Blazing a trail into the classroom

Originally published in MOREnetworking Vol. 2 No. 4, Sept. 2005

Tim Gore, Scott Mandrell and Jim Sturm might never compare themselves to the explorers Meriwether Lewis and William Clark, and yet their educational Web and videoconferencing project makes them pioneers in their own rights.

In 2002 the three teachers at Wydon Middle School in the School District of Clayton began developing Lewis and Clark Then and Now: Linking the Trail to America’s Students. The idea was to follow the Discovery Expedition of St. Charles, a non-profit entity of boat builders, re-enactors and scholars retracing the Lewis and Clark National Historic Trail, developing from that journey a series of unique, interactive educational resources allowing students to relive and learn history from their classrooms.

A grant from the National Park Service Challenge Cost Share Program allowed them, among other things, to purchase a portable satellite Internet access system with one-half T1 upload speed. Gore, Mandrell and Sturm have offered over 100 webcasts or interactive videoconferences from the Lewis and Clark Trail since 2003, allowing students to experience Lewis and Clark’s expedition in ways they never could from only printed materials.

Over 125 schools from 18 different states have participated in the project’s 33 videoconferences, and Sturm said they know their reach has extended even further. “We’ve received e-mail from every state and even some foreign countries, including Germany, Thailand and the Philippines,” he said.

Educational Director Gore writes lesson plans and is the host for the distance learning sessions that move along the Lewis and Clark Trail. Technical Director Sturm pilots a recreational vehicle along the Trail and handles the technical aspects of getting re-enactors and other Lewis and Clark experts on camera and hooked up with classrooms. Mandrell is Historical Director and portrays Meriwether Lewis for the reenactment.

The experts taking part in webcasts and videoconferences include Lewis and Clark scholars, members of the Discovery Expedition who have extensively researched Lewis and Clark, National Park Service rangers from Corps II and other recognized authorities along the trail. Missouri collaborators for the project include the Missouri Historical Society, Cooperating School Districts of St. Louis and MOREnet.

And don’t make the mistake that the project is only about history lessons. The project is truly interdisciplinary, with broadcasts focused on a wide range of curricula, including social studies, history, science, mathematics, fine arts, language arts, practical arts, health and foreign language—reflecting the interdisciplinary nature of the original expedition. The three directors can draw from a broad range of teaching experience, including history, speech, drama, technology, mathematics and science. The learning activities are tied to national standards in curriculum.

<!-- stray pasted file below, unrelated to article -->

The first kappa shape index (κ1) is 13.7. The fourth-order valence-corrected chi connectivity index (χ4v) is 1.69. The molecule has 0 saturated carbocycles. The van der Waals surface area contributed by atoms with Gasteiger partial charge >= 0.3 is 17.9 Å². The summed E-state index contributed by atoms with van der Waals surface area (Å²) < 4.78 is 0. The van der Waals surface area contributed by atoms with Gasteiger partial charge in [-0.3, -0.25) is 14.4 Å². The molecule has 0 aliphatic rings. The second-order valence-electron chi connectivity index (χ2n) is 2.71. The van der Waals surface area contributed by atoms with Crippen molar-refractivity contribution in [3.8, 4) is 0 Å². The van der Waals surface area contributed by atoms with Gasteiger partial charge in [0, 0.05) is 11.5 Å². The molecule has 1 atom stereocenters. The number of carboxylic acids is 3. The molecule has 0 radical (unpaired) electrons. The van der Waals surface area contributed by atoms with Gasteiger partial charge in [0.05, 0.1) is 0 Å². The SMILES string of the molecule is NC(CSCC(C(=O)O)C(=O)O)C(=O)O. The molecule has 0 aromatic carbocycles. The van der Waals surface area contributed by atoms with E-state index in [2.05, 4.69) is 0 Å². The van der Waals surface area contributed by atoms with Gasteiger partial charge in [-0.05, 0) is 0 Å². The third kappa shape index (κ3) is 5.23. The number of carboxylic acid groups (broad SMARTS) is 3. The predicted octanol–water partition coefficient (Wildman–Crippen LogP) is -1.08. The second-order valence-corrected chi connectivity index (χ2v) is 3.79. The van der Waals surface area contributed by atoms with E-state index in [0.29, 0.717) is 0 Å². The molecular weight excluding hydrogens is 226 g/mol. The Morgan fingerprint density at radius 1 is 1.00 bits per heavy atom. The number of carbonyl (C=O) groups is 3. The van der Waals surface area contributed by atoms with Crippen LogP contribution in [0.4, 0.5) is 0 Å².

For example, “Math and the Expedition II” offered students the chance to learn how to find the flow of the river by calculating the area of an irregular shape and using stream speed tests. “We used measurements from the U.S. Geological Survey taken at an actual location on the Missouri River and gave students the chance to interpret and graph this data,” Sturm said. “Students were able to compare William Clark’s method of determining stream flow to the modern methods of the USGS, and we determined that both methods produced very similar results.”

Sturm first approached MOREnet in 2000 to discuss transmitting remotely from sites along the Missouri River during the re-enactment. MOREnet put Sturm in touch with Ohio State University after viewing a demonstration of a portable satellite Internet access system built by OARnet, an Ohio-based ISP, and the Ohio State Office of the CIO.

The trailer carries a small (1.2 meter diameter) dish antenna, plus all related electronics and can be pulled by any vehicle with a trailer hitch. The system, which is totally self-contained and designed so one person can set up and operate it, includes local wireless capability and can run for more than 24 hours unattended.

The satellite transmissions are sent to Tachyon, Inc., a broadband satellite communications provider in California, and then connected to MOREnet, which provides the interconnectivity to the various receive sites using a mix of video technologies.

“We could never have done this without our heroes in MOREnet Video and Tech Support,” Sturm said.

To learn more about Lewis and Then and Now, including archived broadcasts and information about how to participate, visit

shoryl | Thursday, September 1, 2005 | |


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